Mike Papantonio: Not public health nightmare. The public relations nightmare. Now, as you know, I tried the case in C8. This was the Ohio case that I tried at the Ohio River Valley. C8 was one of the issues here. C8 is a product that the military uses. They use it as a foam for firefighting and various things as that. Well, they’re dumping it in people’s waterways. They did that up in the Ohio River Valley, and what did we find? The jury’s came back every time in those cases and said it causes cancer, cause kidney cancer, cause testicular cancers. But in addition to that, the jury’s didn’t even get into the point that causes birth defects, gastrointestinal problems, neurological problems. That’s what happens when people drink this stuff called C0. So, Pruitt, who is a real thug, a dunce thug at that, he says, “Well, we’re going to delay releasing this study because it’s so bad it’s going to scare the bejesus out of everybody, and we can’t have that.”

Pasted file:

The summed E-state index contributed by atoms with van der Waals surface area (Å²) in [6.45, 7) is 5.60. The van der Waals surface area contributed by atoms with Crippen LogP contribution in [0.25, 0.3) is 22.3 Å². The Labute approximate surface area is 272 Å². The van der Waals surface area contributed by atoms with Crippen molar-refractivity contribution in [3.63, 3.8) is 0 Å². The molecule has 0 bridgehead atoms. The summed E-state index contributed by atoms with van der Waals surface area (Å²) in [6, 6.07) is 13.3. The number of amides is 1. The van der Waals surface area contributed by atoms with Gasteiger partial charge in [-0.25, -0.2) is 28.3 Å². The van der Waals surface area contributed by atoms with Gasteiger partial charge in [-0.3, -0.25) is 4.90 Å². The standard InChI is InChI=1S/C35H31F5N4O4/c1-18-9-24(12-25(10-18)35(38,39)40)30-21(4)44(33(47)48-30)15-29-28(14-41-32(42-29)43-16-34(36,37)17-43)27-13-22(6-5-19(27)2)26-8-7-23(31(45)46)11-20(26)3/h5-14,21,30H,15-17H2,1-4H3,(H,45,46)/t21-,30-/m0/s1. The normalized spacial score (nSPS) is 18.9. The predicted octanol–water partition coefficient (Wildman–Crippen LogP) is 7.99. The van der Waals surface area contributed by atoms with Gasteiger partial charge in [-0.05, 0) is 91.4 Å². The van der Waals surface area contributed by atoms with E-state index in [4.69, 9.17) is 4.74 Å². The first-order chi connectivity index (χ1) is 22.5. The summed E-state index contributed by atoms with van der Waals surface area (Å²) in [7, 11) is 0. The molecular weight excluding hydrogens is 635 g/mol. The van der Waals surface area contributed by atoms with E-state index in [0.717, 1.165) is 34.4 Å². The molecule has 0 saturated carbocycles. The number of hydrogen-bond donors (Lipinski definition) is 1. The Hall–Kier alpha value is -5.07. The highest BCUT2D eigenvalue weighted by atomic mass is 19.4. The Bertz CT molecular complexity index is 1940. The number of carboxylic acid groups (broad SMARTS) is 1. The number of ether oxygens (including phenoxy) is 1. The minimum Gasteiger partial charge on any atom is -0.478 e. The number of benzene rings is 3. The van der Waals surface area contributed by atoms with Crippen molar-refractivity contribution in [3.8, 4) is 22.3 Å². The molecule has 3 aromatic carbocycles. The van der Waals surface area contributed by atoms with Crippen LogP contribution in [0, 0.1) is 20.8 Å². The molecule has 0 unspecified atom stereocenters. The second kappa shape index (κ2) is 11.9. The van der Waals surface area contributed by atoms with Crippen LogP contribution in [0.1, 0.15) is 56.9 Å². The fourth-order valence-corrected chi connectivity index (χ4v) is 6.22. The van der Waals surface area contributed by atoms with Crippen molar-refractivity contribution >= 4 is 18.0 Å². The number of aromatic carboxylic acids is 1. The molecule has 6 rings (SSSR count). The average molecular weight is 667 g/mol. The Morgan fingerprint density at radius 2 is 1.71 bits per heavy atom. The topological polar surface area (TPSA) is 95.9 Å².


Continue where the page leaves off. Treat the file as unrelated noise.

Farron Cousins: Well, we’ve already got a point here where we have more than 2,000 different water systems in the United States that had higher levels of Lead, than what was found in Flint, Michigan. So, yeah, you know what? The public is going to freak out when you tell them, hey, look, you and I right now are basically surrounded by three different military bases, one of which is where they developed Agent Orange.” So, I have no doubt the water in our city has been consistently voted one of the worst in the country.
Mike Papantonio: And we have more cancer clusters here than most places in America by the way.
Farron Cousins: Exactly. But yeah, people need to know that, they need to freak out, because they know how deadly it is and they’re just saying, “Well, we don’t want the bad PR.”
Mike Papantonio: Pruitt is here. I’m sorry, but he’s here for a while. It’s going to get worse as we go.